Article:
The mobility/flexibility market has seen a huge boom in recent years. With the rise of foam rollers and various mobility tools, along comes an onslaught of marketing material by companies, and it's hard to cut through the BS.
Fitness and professional sport is more demanding than ever, (ie Insanity workouts, CrossFit, adventure/obstacle racing, etc.), with the intensity and volume increasing, the wear on the body becomes more demanding. Foam rolling is considered to be one of many ways to keep muscles healthy long term.
In the fitness market, you’ll find vibrating rollers, cold rollers, hot rollers, crazily shaped rollers, soft rollers and hard rollers. And of course, each roller is acclaimed to be the best one. It has left many people with lots of questions; which one is best for me, should I buy a hard one or a soft one, etc... The biggest question though is:
What does Foam Rolling Actually Do?
Minimal scientific research (17 publications since 2013) has been published, and of that, there has been “contradictory results of Foam-rolling exercises on flexibility, force-production, athletic performance, and delayed onset of muscle soreness.” 1.
Foam rolling is thought (we still don’t actually know) to affect the muscle and fascial system (myofascial). Some research on foam rolling explores the term “fascia system”, others the “muscular system”, and others will simply use the term “myofascial system” as there is no clear cut evidence that it affects one or the other.
Both of these systems are challenging to understand and have many variables. For example, the fascial system is incredibly complex due to its involvement in many functions in the body. Thomas Myers has nicely put it this way:
“...fascia... includes all the tissues traditionally designated as ‘fascia’ in classical anatomy, plus all the other very similar tissues arrayed in different ways around the body; tendons, ligaments, bursae, and all the tissue in and around the muscles – endomysium, perimysium, epimysium. They are all made out of largely the same stuff and created in much the same way.”
A recent literature review (collecting over 190 articles relating to Foam rolling) tried to give some clarity to foam rolling and its usefulness (1). Unfortunately, they were left with more questions than answers:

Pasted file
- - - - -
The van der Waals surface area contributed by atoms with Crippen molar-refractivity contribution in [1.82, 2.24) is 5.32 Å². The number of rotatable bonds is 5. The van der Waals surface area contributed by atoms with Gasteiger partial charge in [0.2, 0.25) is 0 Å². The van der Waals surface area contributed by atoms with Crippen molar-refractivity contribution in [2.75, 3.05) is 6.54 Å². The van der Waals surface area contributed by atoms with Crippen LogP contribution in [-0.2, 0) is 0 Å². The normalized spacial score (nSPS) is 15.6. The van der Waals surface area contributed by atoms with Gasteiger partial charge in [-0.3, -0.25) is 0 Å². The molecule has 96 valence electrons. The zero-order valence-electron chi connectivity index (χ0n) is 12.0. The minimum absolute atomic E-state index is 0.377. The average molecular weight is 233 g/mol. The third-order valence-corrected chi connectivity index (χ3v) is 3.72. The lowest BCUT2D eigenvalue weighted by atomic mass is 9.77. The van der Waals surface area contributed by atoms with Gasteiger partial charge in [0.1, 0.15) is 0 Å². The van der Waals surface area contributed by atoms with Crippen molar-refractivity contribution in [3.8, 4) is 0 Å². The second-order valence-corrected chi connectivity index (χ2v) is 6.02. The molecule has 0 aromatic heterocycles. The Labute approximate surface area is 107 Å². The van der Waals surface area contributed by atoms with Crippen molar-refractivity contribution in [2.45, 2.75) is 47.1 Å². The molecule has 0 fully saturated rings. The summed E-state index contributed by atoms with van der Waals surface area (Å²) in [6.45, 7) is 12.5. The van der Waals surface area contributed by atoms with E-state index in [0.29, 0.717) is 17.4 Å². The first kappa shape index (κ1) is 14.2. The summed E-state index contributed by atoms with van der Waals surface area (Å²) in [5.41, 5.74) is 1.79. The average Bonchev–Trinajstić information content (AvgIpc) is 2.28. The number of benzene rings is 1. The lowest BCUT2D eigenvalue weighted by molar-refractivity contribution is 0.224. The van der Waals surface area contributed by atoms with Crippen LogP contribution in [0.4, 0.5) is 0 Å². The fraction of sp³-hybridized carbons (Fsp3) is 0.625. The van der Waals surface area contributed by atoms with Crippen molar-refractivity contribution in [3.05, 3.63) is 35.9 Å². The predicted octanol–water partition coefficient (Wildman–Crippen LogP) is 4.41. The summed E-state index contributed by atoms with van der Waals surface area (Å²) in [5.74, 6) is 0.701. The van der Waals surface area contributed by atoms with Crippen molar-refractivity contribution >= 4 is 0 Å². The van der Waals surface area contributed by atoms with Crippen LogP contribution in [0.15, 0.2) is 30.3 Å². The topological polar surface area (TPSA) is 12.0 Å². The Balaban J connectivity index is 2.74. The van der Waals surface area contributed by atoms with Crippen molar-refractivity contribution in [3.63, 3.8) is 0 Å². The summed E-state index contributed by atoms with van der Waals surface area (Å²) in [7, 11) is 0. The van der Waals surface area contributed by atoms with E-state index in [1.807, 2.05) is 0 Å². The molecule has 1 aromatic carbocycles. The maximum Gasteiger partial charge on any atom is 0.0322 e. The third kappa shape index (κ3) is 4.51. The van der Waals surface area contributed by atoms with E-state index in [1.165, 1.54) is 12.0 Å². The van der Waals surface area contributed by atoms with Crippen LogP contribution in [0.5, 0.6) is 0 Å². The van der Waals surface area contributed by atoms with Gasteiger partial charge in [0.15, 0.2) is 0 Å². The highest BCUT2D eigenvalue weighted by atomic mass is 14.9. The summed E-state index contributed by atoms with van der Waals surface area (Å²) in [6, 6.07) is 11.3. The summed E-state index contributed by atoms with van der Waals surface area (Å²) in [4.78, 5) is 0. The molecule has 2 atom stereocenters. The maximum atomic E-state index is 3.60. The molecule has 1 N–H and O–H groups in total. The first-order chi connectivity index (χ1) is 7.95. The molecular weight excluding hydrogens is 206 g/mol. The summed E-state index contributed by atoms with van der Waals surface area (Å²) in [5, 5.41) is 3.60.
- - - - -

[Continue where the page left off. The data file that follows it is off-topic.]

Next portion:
...future studies should examine in detail, whether foam rolling effects are positive or negative for both sportive and therapeutic purposes...
I believe that foam rolling affects many different tissues in the body; the majority positively. I think the easiest way to conceptualise the effect of foam rolling is to think of myofascial trigger points (3,4).
Scientifically speaking, there isn’t much clarity in trigger point research either. The Physical Therapy in Sports Journal tried to answer how to reduce trigger points and suggested there are many anecdotal theories but “... scientifically, very few of them stand up to scrutiny…” (4).
What is known is that putting pressure on a tender spot for around 60s can reduce the sensitivity of the muscle tissue and pain felt. This research was done using massage therapists, not foam rolling. However, both rolling and massage are closely related, I believe you can apply the same theory (3).
All we know scientifically is that more research is needed. From my experience, I believe that when using a foam roller you downregulate the neuromuscular and fascial system to improve mobility around joints, reduce pain and increase the range of motion (flexibility) (5). As suggested from the research above, spend 60s+ putting pressure on a tender spot to reduce pain and increase flexibility when foam rolling.
I haven’t given you any concrete answers because the research just isn’t there yet. We are not 100% sure what foam rolling will effect in our bodies, and further research is needed. What I do know from my own experience, is that foam rolling can increase the range of motion and reduce the pain. How that process works biologically and physically isn’t clear.
Sports Orthopaedics and Traumatology - Foam-Rolling in sport and therapy – Potential benefits and risks: Part 1 – Definitions, anatomy, physiology, and biomechanics
Journal of Sport Rehabilitation - A Comparison of the Pressure Exerted on Soft Tissue by 2 Myofascial Rollers
Journal of Bodywork and Movement Therapies - The effect of manual pressure release on myofascial trigger points in the upper trapezius muscle
Physical Therapy in Sport - Myofascial trigger points: the current evidence
Journal of Sport Rehabilitation - Self-Mobilization Using a Foam Roller Versus a Roller Massager: Which Is More Effective for Increasing Hamstrings Flexibility?